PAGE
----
Up to 8 inches of flood water wasn’t going to take this fourth gen Camaro.

Jacksonville, Florida resident Chris Williams was driving through an apartment complex when he noticed a clean-looking fourth gen Chevrolet Camaro looking a bit taller than usual. Upon closer inspection he noticed the owner jacked up his ride (literally) on four cinder blocks in preparation for Hurricane Ian’s eventual downpour.

Check out what Williams saw below.

A for effort. B- for cinder block placement.

Williams posted up his photo on Florida Memes on Tuesday the 27th around 10 A.M.

At around 1 P.M, and on behest of several comments for updates, Williams took this photo.

Jack repositioned.

“Drove by earlier,” Williams commented. “They relocated the jack.”

Much to Facebook users chagrin and contrary to popular belief, the Camaro owner did NOT reposition the cinder blocks 90 degrees for maximum strength.

“Why does everyone turn them blocks on there side, Jim Schlick commented. “That’s not there designed strength point.”

According to The Hull Truth forum member Aiko Aiko,

“Concrete and cinder blocks are made to be stacked horizontal with holes up!”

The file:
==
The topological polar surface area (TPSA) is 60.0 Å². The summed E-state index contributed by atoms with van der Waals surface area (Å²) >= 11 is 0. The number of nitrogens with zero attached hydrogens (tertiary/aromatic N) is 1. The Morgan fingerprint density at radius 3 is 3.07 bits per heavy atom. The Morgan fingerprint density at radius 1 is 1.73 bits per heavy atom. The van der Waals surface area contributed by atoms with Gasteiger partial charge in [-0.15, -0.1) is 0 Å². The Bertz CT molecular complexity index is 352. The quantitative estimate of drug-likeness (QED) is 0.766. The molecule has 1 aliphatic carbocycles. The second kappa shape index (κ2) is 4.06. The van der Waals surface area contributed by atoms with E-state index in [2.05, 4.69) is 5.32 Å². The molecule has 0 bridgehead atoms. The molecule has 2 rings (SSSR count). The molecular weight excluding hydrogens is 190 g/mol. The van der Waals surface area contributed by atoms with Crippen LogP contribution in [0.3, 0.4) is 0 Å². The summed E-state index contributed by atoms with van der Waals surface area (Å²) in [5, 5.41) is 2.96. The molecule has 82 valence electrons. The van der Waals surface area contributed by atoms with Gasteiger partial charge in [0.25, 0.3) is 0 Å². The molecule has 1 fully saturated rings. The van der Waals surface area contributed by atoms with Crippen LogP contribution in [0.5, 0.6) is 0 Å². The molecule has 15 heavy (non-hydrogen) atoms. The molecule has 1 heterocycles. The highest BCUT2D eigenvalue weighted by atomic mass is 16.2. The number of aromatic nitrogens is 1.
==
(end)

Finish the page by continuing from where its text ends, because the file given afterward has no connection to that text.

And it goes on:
By early Wednesday, Hurricane Ian touched down into Florida and slowly started making its way through America’s 27th state.

While reduced in strength and rain fall, Floridians throughout the day already, mostly experienced the majority of Ian’s wrath.

According to the latest forecast, while wind and rain already did a number on the 904, the center of Ian wouldn’t even hit Jacksonville.

Yesterday, on Wednesday the 28th at 10:19 A.M., Williams posted this photo update.

Success. Camaro saved.

Thankfully, storm waters didn’t cause flooding in his immediate area, by the looks of it, at all and he might’ve not even needed the blocks.

Regardless, we’re throwing him the dub because it’s better to be safe than sorry.

Consider this Camaro saved.

If you live in an area that’s prone to flooding and have to park your car outside, take a page from this Camaro owner’s book.

At less than $12 for four, they might mean the difference between a flooded and dry car.


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